Panasonic’s Dimayuga said that in order to meet new customer demands, Panasonic is rolling out enhanced technologies with the objective of improving the user experience as well as enabling cloud access to share image sources between the newsroom editor and other staff members.
One such solution is P2 Cast, a package of solutions to meet current newsgathering and production requirements. P2 Cast offers a high-resolution HD mode and can capture images and deliver breaking news directly. The camera recorders can be operated remotely to obtain high-res data and scenes, thus accelerating workflow.

Newsgathering camera recorders can be managed centrally via P2 Cast without any limit to the number of camera recorders registered. In the newsroom, images can now be captured by multiple camera recorders and can be previewed; and clip metadata can be transmitted to the individual camera recorders for registration.

In addition, the camera recorder locations can also be displayed on a map based on GPS information. P2 Cast enables camera recorder setting and firmware updating all at once via the cloud.

To cope with the increasing demand, the P2 Cast allows direct connection between the on-site news acquisition and the newsroom, thus changing the production workflow. Examples include the automated uploading of camera recorder images to the cloud in real-time to storage/playing of clips/data while data is being transferred.

These functions also enable camera operators to focus on shooting, saving them the hassle of managing content management (that is, uploading of contents).

“The majority of our customers are broadcast stations globally. Within the broadcast stations, P2 Cast automates the uploading of live images from the camera recorders to the P2 Cast cloud in real-time through file transfers and sharing instead of being just a network-based data,” shared Dimayuga.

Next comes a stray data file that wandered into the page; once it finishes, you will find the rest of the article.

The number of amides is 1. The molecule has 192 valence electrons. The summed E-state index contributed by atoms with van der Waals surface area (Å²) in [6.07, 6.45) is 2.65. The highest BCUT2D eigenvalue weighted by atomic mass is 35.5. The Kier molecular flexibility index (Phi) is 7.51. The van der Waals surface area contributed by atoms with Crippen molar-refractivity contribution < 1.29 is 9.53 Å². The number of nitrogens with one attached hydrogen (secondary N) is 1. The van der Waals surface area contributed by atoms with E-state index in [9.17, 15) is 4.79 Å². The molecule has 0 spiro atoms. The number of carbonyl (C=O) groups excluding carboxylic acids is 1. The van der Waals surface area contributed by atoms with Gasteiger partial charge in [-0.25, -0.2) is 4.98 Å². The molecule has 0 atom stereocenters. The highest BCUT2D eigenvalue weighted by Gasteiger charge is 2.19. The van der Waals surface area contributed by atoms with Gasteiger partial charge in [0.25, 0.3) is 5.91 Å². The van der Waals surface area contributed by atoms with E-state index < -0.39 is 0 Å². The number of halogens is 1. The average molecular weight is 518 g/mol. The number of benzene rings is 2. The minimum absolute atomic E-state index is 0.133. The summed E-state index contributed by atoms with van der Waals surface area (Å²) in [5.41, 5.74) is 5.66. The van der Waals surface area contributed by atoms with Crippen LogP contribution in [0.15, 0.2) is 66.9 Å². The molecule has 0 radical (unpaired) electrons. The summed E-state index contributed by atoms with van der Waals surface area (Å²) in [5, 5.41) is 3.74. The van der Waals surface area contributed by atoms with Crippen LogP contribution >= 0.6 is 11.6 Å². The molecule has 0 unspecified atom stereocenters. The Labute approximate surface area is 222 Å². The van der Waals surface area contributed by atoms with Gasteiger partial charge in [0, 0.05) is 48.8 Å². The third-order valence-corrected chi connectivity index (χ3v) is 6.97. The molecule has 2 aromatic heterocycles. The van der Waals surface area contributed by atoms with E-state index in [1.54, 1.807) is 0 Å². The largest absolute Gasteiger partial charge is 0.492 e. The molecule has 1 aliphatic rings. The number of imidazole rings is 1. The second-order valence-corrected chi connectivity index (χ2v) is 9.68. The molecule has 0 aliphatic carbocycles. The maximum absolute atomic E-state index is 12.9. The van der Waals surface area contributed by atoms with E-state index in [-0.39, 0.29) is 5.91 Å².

Moving forward, Sony’s Wada said that in addition to image acquisition toolsets, the move towards IP is encouraging more efficient operations through tailored solutions for competent and modern forward-looking live production operations within the Asian region.

“In this aspect, Sony has been working diligently with our partners in areas such as resource sharing for multi-studio operations, network construction for in-house backbone systems and efficient remote production connecting facilities located in different areas,” he said.

An example of a customer using Sony’s wireless technology is NTV in Bangladesh. NTV is leveraging Sony’s wireless live streaming products to allow its crew in rural areas to transmit entire files to their studio in Dhaka using a single SIM card, achieving the best of both worlds – live streaming and high-quality HD images.

Bangladesh’s News 24TV, part of the East Media group, has built a wireless ecosystem using Sony’s solutions that comprise Wi-Fi 4K-ready XDAM camcorders and network RX stations with QoS wireless technology. This has provided the TV station with a more cost-efficient route to capture live events as they unfold and to broadcast them in HD within seconds.

In Vietnam, the Vietnamese Women Newspaper has turned to Sony’s camcorders with built-in wireless modules and NFC functions for operations via a mobile and tablet for their field broadcast activities.

Wada observed: “The growing IoT market might potentially propel local governments to invest in their infrastructure to ensure that the country is 5G-ready, resolving issues including coverage, speed and latency.
“Despite the differences in rates of adoption in Asia-Pacific, we foresee that the roll-out of 5G in the region will continue to accelerate!”

The article was originally published in our Mar-Apr 2020’s epublication.